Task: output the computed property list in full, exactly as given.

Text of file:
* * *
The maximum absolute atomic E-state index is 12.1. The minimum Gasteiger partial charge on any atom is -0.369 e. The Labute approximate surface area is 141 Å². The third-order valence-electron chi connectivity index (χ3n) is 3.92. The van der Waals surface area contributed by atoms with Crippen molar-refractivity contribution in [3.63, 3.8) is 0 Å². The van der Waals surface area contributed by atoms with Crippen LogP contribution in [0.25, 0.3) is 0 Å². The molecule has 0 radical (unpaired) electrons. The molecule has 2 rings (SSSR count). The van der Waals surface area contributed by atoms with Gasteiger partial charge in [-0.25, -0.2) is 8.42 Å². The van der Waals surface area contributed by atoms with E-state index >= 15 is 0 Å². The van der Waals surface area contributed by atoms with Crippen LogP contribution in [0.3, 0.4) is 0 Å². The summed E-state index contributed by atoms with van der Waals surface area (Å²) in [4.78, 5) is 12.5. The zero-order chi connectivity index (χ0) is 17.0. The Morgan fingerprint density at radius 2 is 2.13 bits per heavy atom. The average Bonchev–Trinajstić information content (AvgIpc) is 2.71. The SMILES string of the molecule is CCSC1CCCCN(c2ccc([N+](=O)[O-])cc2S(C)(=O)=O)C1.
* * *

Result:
The maximum absolute atomic E-state index is 12.1. The minimum Gasteiger partial charge on any atom is -0.369 e. The Labute approximate surface area is 141 Å². The third-order valence-electron chi connectivity index (χ3n) is 3.92. The van der Waals surface area contributed by atoms with Crippen molar-refractivity contribution in [3.63, 3.8) is 0 Å². The van der Waals surface area contributed by atoms with Crippen LogP contribution in [0.25, 0.3) is 0 Å². The molecule has 0 radical (unpaired) electrons. The molecule has 2 rings (SSSR count). The van der Waals surface area contributed by atoms with Gasteiger partial charge in [-0.25, -0.2) is 8.42 Å². The van der Waals surface area contributed by atoms with E-state index >= 15 is 0 Å². The van der Waals surface area contributed by atoms with Crippen LogP contribution in [0.3, 0.4) is 0 Å². The summed E-state index contributed by atoms with van der Waals surface area (Å²) in [4.78, 5) is 12.5. The zero-order chi connectivity index (χ0) is 17.0. The Morgan fingerprint density at radius 2 is 2.13 bits per heavy atom. The average Bonchev–Trinajstić information content (AvgIpc) is 2.71. The SMILES string of the molecule is CCSC1CCCCN(c2ccc([N+](=O)[O-])cc2S(C)(=O)=O)C1.